Traditional Material to Inspire New Stories

by Diane Macklin, STF Presenter

Whether you want to explore a story or are looking for a new tale with a slightly different twist, there is a method crafted by our story-ancestors that can open up the world of a story and give it an updated look or feel.

Once the first story was uttered into the universe, humans have latched onto tales that resonate with the heart, mind, body, and soul. The story is ingested, the nutrients find their way to the places within in us most at need… and for those who live to tell a tale, the tongue (or body) retells the story with a slightly different perspective. One that gives the story continued life, in a time it was not born, but one desperate for it.

The ripe potential of fables is present in the simplicity of structure, combined with the complexity of the moral and lessons. The beauty of the tale told over centuries, is that it works! The opportunity presented by these stories is limitless. The formula is simple: Take a well-told tale, add a little bit of mysterious you, and try it out!

How to add a bit of “mysterious you”?

First, make sure you like the story. Passion for a subject usually leads to an investment in a deeper connection with such subject. Working with something you can connect with is a step in the right story-direction!

Second, investigate the story. Explore the themes, characters, setting, and plot… What do you appreciate about the story? What lessons do you gain from the story? Is there someone or something from your past present in the tale …and in what way? Which character are you most like? Why would you want to share this story with someone else? Etc., etc.!

Third, clear your mind (whether it’s through prayer, meditation, or any other healthy means of becoming an open vessel) and envision the story with an alteration. For example, the Aesop fable of the Donkey and the Lion’s Skin is one of my favorites. However, I struggled with the idea of fox as the one to discover the donkey’s disguise and longed for a sense of compassion at the end. As a result, I thought about why the Donkey chose to put on the lion’s skin and replaced the fox with one of my favorite animals, a turtle. The story shifted and the turtle repeated what I wish more people heard everyday, “You’re wonderfully made. Wonderful! Just be yourself.” As a result, the story took on a shape that fit me a bit better.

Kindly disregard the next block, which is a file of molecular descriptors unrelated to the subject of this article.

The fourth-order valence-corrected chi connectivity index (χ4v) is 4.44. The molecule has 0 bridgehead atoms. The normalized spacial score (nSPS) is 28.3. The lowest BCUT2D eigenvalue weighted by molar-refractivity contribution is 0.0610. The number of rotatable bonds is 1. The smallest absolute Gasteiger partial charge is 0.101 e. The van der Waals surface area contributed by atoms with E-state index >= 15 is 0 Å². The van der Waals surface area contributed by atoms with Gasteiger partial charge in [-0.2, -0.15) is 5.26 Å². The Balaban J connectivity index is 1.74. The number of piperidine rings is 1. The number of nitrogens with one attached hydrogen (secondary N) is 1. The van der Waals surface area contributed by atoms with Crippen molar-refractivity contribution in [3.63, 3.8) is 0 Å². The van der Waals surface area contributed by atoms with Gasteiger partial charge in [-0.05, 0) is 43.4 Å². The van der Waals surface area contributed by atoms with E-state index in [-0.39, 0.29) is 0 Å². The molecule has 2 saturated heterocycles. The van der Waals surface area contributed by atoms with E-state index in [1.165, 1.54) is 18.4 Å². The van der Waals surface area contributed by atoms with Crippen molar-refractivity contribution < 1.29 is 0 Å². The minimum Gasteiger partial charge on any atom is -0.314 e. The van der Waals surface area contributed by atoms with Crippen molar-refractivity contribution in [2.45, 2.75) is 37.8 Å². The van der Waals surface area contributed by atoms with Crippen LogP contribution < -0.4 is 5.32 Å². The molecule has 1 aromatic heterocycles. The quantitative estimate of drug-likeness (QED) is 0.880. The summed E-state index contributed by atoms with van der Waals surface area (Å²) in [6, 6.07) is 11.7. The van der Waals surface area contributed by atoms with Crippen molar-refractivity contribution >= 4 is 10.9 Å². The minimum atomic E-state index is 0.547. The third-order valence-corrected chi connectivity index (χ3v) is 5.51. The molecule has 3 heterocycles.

Where to try it out?

With a trusted friend(s) and story enthusiast who loves you, but can help you explore the choices you’ve made and give you an honest, yet compassionate, response to the story.

If you can, join us at Sharing the Fire 2017, and you will find a host of supportive people ready to create and hear stories!


Do you love traditional tales?  Do you have a favorite that you want to make your own.  Sign up for Diane’s STF workshop

Traditional Material to Inspire New Stories

 


from 10:30 am to 12:00 noon on Saturday, March 25th. Visit the STF Conference Details page to register for the conference.

Have personal experience of your own to share on this topic? Leave a comment.


Diane Macklin at STF 2017Diane Macklin has been an educator for over 18 years and a full-time performer plus teaching artist for 14 years. She has led workshops for adults through Kennedy Center’s Changing Education through the Arts program and other organizations conducting trainings for educators; a variety of museums for their docents; a few storytelling conferences/festivals (including National Storytelling Network); and various organizations for parents and families. In all cases, she aims to meet the needs of the participants. Flexibility and adaptability have been helpful companions to this work. However, a joyful presence and respect for those participating are some of her best assets as a presenter. www.dianemacklin.com


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